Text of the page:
The committee concluded that removal from the register was the only sanction that would be effective in protecting the public and maintaining the integrity of the social care profession.

More from Community Care

27 Responses to Social worker struck off after leaving diary at service user’s home

  1. Truth seeker June 28, 2016 at 8:33 pm #

    This is not a striking off matter

  2. Paul Bennett June 29, 2016 at 11:51 am #

    DTo Whom It May Concern,

    I am appalled at The Care Council for Wales’ decision. Let’s be real about this, we all make mistakes, we’re only human. I would agree that the social worker should have realised the data protection/ confidentiality implications. However to be struck off! Ridiculous. Possibly offering training in protecting confidential information would have been more sensible.

    Yours faithfully

    Paul Bennett

    • Michael July 1, 2016 at 6:07 pm #


  3. Rochelle C June 29, 2016 at 1:08 pm #

    The initial incident might be a striking off matter, but they way he handled it after showed poor form.

    “He also turned up late to the conduct hearing and left before the main section had started.”

    Why would you do either of these when your Conduct is being questioned. This would lead me to believe there might be more issues under the surface.

    • Rochelle C June 29, 2016 at 1:09 pm #

      Sorry, meant “The initial incident might NOT be a striking off matter”

  4. Stuart June 29, 2016 at 1:44 pm #

    We’re told nothing of the worker’s (possibly) exemplary previous work & service above & beyond the call of duty or what was going on in his head to make him a. forget the bag and b. fail to collect it immediately but my guess would be that if he’d received appropriate management support & guidance he might have responded very differently to and at the committee hearing and a (probably) valuable and valued career might have been saved instead of cast to the wolves who surround us all.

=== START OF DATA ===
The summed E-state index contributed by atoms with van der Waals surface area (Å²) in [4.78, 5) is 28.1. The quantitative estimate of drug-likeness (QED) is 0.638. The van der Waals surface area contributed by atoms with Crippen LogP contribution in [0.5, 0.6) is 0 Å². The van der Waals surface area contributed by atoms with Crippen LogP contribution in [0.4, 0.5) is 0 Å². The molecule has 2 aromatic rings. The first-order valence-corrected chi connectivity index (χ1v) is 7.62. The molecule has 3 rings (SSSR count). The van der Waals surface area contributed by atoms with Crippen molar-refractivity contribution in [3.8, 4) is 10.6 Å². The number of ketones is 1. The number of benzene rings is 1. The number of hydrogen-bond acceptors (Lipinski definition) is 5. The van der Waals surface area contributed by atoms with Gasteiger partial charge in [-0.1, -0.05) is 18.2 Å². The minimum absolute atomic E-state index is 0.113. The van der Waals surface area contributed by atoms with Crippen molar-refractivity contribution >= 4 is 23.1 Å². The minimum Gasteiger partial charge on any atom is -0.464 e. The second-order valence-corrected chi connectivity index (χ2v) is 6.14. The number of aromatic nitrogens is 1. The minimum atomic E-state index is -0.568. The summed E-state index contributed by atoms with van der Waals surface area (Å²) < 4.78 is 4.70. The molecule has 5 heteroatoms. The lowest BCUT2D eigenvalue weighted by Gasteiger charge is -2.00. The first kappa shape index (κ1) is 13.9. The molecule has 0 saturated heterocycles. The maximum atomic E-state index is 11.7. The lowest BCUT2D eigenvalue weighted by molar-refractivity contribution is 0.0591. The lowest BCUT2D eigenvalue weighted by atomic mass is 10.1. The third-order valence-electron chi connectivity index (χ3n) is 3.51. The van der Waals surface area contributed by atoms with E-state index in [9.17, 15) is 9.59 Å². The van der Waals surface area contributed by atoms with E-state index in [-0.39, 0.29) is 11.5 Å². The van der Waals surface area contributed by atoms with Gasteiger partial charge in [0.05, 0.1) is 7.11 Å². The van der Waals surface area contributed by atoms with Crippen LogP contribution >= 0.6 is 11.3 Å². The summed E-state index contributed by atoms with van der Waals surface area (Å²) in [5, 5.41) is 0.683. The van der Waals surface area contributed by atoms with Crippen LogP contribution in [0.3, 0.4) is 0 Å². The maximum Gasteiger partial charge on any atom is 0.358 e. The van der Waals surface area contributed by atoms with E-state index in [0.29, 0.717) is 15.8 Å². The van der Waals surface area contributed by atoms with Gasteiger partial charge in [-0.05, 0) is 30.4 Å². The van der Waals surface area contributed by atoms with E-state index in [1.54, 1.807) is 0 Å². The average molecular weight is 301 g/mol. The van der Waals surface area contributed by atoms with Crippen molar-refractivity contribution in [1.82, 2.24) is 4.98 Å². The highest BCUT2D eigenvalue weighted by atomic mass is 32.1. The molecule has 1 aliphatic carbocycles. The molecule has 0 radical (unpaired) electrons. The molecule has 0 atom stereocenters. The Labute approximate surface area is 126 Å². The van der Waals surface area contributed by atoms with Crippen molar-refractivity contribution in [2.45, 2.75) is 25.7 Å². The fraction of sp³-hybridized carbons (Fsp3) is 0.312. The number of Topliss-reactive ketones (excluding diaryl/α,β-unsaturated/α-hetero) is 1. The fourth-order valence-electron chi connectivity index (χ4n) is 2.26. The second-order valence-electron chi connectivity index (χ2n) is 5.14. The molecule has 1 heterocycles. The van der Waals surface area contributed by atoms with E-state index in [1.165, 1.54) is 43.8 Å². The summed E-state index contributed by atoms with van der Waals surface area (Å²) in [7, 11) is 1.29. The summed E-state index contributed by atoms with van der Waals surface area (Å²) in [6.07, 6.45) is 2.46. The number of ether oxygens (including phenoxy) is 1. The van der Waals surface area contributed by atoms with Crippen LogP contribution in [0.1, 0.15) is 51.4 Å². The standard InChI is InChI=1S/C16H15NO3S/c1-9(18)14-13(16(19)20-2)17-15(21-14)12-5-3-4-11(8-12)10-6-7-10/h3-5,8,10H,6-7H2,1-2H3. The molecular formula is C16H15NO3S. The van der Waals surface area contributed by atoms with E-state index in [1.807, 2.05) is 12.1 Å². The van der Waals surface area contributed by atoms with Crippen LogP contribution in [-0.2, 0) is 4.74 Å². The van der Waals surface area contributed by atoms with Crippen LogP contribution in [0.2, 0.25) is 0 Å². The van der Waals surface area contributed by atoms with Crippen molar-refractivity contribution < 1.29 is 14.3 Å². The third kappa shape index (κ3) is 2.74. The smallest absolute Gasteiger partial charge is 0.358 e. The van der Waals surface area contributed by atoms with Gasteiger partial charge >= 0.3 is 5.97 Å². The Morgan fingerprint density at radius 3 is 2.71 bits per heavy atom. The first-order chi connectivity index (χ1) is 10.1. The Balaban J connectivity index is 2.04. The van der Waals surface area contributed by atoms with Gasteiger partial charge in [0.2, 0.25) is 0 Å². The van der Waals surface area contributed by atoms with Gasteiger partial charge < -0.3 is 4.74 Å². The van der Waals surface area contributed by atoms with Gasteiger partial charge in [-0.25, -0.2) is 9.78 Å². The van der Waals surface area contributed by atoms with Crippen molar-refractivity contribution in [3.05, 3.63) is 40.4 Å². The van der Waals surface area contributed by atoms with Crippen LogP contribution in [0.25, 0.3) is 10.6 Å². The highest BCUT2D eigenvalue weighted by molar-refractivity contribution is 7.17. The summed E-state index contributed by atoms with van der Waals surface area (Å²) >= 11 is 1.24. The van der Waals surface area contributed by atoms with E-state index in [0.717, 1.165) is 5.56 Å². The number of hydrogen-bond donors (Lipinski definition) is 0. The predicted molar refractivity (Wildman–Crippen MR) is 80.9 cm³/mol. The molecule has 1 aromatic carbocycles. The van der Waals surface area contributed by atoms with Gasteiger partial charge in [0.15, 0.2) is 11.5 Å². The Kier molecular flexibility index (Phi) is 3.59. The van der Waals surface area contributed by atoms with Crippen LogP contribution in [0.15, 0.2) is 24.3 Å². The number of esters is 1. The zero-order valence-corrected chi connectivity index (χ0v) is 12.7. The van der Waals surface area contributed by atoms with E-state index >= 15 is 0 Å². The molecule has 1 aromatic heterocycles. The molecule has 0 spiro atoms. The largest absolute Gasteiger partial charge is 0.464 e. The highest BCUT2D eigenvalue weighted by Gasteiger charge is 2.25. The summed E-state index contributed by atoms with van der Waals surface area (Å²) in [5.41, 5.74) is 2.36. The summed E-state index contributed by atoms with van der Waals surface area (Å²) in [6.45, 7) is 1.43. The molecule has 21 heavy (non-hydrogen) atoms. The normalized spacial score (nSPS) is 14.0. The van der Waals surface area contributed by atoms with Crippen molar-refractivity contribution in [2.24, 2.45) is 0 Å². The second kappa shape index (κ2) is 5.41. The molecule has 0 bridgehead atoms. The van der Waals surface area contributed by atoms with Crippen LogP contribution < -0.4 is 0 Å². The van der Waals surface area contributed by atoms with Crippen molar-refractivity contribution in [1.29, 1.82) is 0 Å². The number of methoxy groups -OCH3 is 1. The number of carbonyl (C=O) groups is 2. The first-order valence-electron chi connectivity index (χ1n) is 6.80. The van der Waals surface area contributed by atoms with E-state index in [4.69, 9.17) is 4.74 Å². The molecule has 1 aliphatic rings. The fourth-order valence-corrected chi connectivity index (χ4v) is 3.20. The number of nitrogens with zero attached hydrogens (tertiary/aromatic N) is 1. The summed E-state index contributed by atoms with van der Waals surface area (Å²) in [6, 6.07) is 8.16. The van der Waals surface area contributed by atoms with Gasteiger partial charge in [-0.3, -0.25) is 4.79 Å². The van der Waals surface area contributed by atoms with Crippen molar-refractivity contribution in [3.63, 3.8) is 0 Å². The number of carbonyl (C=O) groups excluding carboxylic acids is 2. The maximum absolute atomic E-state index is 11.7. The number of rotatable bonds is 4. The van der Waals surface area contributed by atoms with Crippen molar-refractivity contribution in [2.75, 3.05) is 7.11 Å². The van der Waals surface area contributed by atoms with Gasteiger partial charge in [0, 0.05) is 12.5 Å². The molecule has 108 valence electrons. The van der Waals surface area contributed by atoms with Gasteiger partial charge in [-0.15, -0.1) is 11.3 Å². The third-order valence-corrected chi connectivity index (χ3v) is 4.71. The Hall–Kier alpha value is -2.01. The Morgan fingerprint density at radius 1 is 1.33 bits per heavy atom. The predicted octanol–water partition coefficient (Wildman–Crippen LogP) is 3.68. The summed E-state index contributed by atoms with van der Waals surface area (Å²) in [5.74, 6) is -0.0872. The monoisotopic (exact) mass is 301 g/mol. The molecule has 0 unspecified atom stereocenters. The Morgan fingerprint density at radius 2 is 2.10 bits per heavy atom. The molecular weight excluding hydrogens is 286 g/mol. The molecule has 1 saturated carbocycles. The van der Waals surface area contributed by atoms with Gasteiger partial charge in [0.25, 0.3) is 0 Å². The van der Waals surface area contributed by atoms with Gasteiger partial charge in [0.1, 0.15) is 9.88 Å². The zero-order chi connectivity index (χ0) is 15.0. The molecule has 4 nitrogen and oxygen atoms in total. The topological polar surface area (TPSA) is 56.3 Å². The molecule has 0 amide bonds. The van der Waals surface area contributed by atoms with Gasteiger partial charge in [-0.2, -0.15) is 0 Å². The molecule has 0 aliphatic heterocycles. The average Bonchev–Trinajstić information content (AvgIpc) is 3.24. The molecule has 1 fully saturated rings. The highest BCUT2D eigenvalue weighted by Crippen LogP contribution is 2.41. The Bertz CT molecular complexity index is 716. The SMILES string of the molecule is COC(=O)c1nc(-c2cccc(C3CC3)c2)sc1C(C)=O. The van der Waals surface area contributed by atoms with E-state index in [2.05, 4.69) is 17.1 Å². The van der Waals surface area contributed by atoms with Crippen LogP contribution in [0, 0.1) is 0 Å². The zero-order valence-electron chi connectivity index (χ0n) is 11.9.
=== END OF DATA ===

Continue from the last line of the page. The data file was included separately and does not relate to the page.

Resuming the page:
• Elisa July 2, 2016 at 1:21 am #


  5. Starslider June 29, 2016 at 3:34 pm #

    This is absurd, struck off for leaving a diary behind! I’m sure many people in other professions have done this and not lost their lively hood. Seems draconian to me!

  6. Pancho June 29, 2016 at 3:36 pm #

    I am gobsmacked. What harm accrued from this? The people on that panel need to be struck off!

  7. Graham June 29, 2016 at 3:57 pm #

    I agree this seems rather draconian, given that it seems the service user did not actually access or use any confidential information so no harm was actually done. However it also seems that the social workers casual attitude to the incident and the proceedings may have tipped the balance and been his undoing.

  8. Hannah June 29, 2016 at 4:20 pm #

    And this is one of the reasons why I have decided to immigrate to another country where social workers are treated less harshly. The job is no longer worth the stress.

    • Susan Okonkwor June 30, 2016 at 12:01 am #

      Which country is this Hannah

  9. Tom Hughes June 29, 2016 at 4:46 pm #

    Absurd. Nobody should lose a career over this. I left my diary at a service user’s address once too. Will I get struck off? This is a mistake, not professional malpractice.

  10. Kristina Jones June 29, 2016 at 6:47 pm #